However, I cannot help thinking that the real issue lies elsewhere. With continuing success, the feeling will arise that it is all a bit too easy: that the old inflation monster, now tamed, seems a bit of a pussy-cat and not, by itself, of such enormous importance to justify devoting monetary policy solely to its control. Just about the whole of the world (whether inflation targeters or not) has reduced inflation to manageable levels. It seems at least possible that people will begin to regard this task as so easy, and so assured of success, that monetary policy could be asked to do more. I can think of two directions in which we might be asked to do more.

First, we have established a wide consensus that monetary policy can do something to smooth the course of the business cycle, but this should not be the primary goal. But if inflation control begins to look easy, people may ask central banks to focus the power of monetary policy more fully in the direction of smoothing the cycle. I do not propose to say more about this, other than to observe that this can, at least in principle, be encompassed within the inflation targeting framework, recognising the legitimate trade-off between inflation variability and output variability. But we also need to remember how much more painful it is to have to wind inflation back down, once price expectations have been disturbed.

More interesting, in the current debate, is whether monetary policy should do more to achieve financial stability. A clear dichotomy or specialisation has developed, in which monetary policy is seen as the instrument for maintaining price stability, and prudential regulation is ‘assigned to’ financial stability. This dichotomy is increasingly reflected in the vogue of separating the central bank from the prudential regulator.

But financial stability is under constant bombardment — reflected in the increasing complexity of the Basel II rules; the pressure to widen the reach of financial regulation; the increasing recognition that financial stability problems are coming not just from institutions, but from markets and their evolution; and the difficulty of staying ahead of the evolution of ever-more-complex financial instruments and products (driven by competition and sometimes by the objective of getting around prudential regulations). The LTCM experience is a reminder of how the leading-edge players will be constantly pushing beyond the regulators' capacity to understand, let alone react effectively. On top of this we see the evolution of markets, often driven by the desire to minimise risk to individuals, taking actions which may make the overall system more vulnerable — the examples here are the various forms of equity insurance which were put in place prior to the 1987 equity correction, and (more recently) the increasing use of VaRs (value-at-risk models) and various risk management procedures which will tend to ensure correlation of changes of opinion (the herd changes direction simultaneously) and of mistakes. All this is happening in a world of enormously increased capital flows.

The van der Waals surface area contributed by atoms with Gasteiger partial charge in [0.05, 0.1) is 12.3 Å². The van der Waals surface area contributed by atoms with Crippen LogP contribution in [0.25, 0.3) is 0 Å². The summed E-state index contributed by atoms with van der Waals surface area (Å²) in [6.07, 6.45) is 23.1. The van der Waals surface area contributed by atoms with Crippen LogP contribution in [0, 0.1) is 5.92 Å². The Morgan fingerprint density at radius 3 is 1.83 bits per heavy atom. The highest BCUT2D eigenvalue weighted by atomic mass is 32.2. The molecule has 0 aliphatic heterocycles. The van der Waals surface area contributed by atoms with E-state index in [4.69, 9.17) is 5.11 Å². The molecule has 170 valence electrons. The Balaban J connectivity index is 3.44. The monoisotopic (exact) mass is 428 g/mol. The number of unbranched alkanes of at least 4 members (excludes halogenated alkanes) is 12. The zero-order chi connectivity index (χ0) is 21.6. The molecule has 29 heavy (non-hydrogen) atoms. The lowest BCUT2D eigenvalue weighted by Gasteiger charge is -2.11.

In this world, it will be surprising if we are not asked whether monetary policy can make a bigger contribution to maintaining financial stability. The obvious place to start would be with asset prices. Asset prices already have some role in inflation targeting, in as far as they impinge on the prospect for CPI inflation. But looking at the experience of Japan during the 1980s (and perhaps the United States more recently), it might be asked whether monetary policy should do more to directly influence asset prices which (in the case of Japan) were a central cause of financial instability and the subsequent decade-long stagnation. Asset ‘bubbles’ are clearly enormously disruptive: the issue in debate is not the desirability of minimising them, but whether they can be identified beforehand and whether the instrument available is suited to the task. Without a clear mandate to do this, and an analytical framework for identifying a bubble, it would be a bold central bank which deliberately set out to burst the bubble, knowing that many in the economy were enjoying the euphoria.

How are these issues to be resolved? One hopes that the answer is: with analytical and intellectual endeavour; and with common sense not coloured or distorted by dogma. Given the importance of the issues at stake, it seems unlikely that the history of monetary policy has ended, with no further evolution likely or possible.


Coombs HC (1971), Other People's Money, Australian National University Press, Canberra. [1]

Views about the appropriate relationship between governments and central banks have changed almost as much as those about men and women! [2]

‘Inflation Targets and Inflation Targeting’, remarks by Governor Laurence H Meyer at the University of California at San Diego Economics Roundtable, San Diego, California, 17 July 2001. Available at <http://www.federalreserve.gov/boarddocs/speeches/2001/20010717/default.htm> [3]